From barley to malt – the next step in creating beer

Lani Viljoen, SA Graan/Grain contributor
Published: 6 February 2024

131

The barley industry contributes significantly to the South African agricultural sector, with barley being the most important small grain after wheat. The Southern and Northern Cape account for most of the local production, under dryland and irrigation respectively. Most of the barley produced locally is used by the beer-brewing industry. But before brewing can take place, the barley needs to be malted.

SA Graan/Grain visited the SAB malting plant in Caledon to experience first-hand what the process entails.

Malting
Brewing is the process used to make beer and malt is the main ingredient. Malting is the conversion of raw grain into malt by drying partially germinated grains. The objective of malting is to produce a limited, uniformly germinated grain of malt under precisely controlled conditions. Malt should be a friable package of husk, starch, proteins, flavour precursors and nutrients along with a balanced supply of enzymes. It must be easy to mill and the internal structure of the barley should be broken down to make starch available, with enzymes for use in the brewhouse.

In order to produce good quality malt, the ‘perfect’ barley grain must be: uniform in size and colour; free from smell, mould growth and insects; not mixed with other cereals or barley varieties; and capable of growing with a germinative capacity of more than 95%. It should have no split-skinned or pre-germinated grains; moisture for storage at 12%; and a total nitrogen content of less than 1,8%.

The level of nitrogen has a link to the amount of free amino nitrogen (FAN) that will be available in the malt for brewing. However, there is also a direct link to how easily water uptake happens in the grain. Too high a nitrogen level creates problems for hydration in the grain and results in grains which are partially unmodified or wholly unmodified … which have an extremely negative effect on brewing.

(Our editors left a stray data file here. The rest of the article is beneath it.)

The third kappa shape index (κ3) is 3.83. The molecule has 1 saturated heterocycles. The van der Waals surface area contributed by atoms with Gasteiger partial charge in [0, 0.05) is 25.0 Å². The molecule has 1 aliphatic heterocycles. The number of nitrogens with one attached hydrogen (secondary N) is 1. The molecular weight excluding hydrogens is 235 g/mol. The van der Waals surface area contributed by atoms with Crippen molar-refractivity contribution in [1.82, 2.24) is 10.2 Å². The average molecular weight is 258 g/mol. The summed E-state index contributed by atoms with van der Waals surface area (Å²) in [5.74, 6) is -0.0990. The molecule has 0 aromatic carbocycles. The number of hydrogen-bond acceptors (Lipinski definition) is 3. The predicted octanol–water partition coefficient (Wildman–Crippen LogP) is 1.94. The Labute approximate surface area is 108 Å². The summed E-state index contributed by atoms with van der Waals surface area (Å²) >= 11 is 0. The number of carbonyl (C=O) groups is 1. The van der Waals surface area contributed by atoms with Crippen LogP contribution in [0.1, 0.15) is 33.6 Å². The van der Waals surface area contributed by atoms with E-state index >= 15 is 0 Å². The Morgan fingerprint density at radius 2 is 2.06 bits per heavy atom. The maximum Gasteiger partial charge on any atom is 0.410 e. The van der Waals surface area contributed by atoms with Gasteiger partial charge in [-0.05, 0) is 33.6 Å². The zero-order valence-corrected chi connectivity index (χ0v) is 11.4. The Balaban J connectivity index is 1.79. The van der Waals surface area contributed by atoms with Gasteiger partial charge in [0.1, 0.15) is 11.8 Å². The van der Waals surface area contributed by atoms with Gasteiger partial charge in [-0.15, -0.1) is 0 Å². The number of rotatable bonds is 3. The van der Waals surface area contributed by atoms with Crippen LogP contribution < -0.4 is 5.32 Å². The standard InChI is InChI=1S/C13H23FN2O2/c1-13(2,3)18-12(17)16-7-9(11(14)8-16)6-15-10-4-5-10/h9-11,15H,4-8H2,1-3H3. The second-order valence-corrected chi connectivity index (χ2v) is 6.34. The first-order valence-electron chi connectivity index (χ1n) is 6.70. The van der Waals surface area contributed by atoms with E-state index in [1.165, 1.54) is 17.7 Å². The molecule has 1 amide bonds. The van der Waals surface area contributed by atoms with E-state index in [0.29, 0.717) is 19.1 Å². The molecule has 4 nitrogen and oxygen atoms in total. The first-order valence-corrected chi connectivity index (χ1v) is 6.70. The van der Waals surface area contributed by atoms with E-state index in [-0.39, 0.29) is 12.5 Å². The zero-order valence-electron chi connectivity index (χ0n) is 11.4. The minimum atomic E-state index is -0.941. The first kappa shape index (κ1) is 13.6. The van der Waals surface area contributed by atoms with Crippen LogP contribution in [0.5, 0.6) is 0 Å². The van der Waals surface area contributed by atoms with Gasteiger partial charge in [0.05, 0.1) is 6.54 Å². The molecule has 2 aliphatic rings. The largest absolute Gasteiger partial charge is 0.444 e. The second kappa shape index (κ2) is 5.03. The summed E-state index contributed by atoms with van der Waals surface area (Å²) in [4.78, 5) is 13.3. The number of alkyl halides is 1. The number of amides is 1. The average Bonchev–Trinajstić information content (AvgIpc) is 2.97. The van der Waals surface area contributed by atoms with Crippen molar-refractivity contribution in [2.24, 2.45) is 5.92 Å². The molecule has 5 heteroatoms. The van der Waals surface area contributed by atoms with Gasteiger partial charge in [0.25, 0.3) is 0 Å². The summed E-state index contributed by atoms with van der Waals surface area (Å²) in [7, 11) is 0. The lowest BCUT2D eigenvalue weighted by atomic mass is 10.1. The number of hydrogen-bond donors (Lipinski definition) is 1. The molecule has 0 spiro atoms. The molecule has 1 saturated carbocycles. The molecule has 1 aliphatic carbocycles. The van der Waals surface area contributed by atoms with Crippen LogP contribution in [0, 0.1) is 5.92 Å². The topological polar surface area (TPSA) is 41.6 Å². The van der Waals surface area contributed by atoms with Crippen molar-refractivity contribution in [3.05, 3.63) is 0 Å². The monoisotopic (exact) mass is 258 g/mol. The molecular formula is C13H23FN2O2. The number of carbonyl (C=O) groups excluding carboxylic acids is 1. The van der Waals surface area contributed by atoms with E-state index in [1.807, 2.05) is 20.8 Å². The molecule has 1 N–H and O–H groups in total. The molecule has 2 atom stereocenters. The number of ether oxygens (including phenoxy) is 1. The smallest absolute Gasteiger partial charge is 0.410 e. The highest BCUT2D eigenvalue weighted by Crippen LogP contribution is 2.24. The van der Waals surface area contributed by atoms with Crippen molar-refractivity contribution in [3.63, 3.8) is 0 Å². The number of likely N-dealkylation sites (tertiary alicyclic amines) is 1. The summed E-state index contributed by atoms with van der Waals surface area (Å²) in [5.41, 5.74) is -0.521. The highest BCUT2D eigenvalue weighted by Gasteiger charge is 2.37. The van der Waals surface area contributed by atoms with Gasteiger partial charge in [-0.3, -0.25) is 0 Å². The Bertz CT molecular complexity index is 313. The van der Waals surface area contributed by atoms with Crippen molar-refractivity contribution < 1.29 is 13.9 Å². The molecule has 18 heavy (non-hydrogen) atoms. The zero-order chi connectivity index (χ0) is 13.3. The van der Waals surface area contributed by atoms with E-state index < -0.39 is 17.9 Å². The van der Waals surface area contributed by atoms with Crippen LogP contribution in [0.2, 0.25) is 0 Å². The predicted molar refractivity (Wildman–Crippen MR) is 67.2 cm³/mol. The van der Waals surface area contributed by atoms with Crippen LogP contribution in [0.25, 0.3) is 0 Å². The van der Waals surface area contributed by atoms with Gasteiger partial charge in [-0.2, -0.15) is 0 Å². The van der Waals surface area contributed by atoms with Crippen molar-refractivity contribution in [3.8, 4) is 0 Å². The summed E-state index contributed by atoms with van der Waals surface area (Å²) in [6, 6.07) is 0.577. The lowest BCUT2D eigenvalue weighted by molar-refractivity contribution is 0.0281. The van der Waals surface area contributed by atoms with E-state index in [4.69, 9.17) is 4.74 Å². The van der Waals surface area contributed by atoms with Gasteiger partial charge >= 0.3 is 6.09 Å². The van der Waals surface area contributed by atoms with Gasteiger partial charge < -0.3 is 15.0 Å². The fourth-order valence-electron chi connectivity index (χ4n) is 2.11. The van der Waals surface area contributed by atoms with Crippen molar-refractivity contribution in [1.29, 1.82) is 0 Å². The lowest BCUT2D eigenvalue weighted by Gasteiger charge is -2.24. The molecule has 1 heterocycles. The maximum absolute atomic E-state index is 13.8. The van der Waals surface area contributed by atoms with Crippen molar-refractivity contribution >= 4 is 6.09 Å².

Although other sources such as oats, wheat, rye and sorghum can also be used for malting, barley is the preferred choice.

Germination of barley takes around 76 to 84 hours.

Why use malted barley?
The structure and enzymes are easily broken down from starches into fermentable sugars, with readily available enzymes for mashing and fermentation.

Barley has a natural colour and taste that are formed from the kernel. The FAN that is naturally available in the kernel, assists with fermentation. It is easy to brew, easy to modify and to transport. It has a long storability and is stable when the malt is kept at the right temperature and moisture.

The process
Processing at a malting plant is divided into two parts: dry-side and wet-side operations. After the barley arrives from the agribusinesses via road or rail, it is pre-cleaned.

Barley is taken in at 12% moisture and the incoming quality is measured. During precleaning all stones and stalks larger than 14 mm in size are screened out, after which the grain is stored in the silos. During the main clean, stones, third-grade and foreign matter are removed.

Then it is time for steeping, the first step in the wet-side operation.

Pre-steeping, which is variety-dependent, is followed by the main steep which takes 36 to 40 hours. Here the barley is hydrated from 12% to 46% moisture and the temperature is maintained between 15 and 17 °C.

After steeping comes the germination process. Cell walls are broken down to expose the starch and proteins to enzyme activity. The synthesis and release of enzymes are used to convert the starch to fermentable sugars. Rootlet growth takes place as the barley kernels sprout, and the cool and moist environment in the germination vessels is maintained by blowing cool, humidified air through it. Germination takes 76 to 84 hours.

Next, the green malt is kilned. The drying process is used to arrest enzymatic activity for the brewers to use later. The moisture is reduced from 45% to less than 5,4% so that the malted barley can be safely stored, transported and easily milled. The colour and flavour are determined at this point, and the kilning process has a direct effect on the colour and taste/aroma of the beer to be produced.

This complex and carefully controlled process is a crucial step in producing beer – a favourite South African beverage.

Thanks to Lauren Steytler from SAB Caledon Maltings for supplying information and a tour of the plant.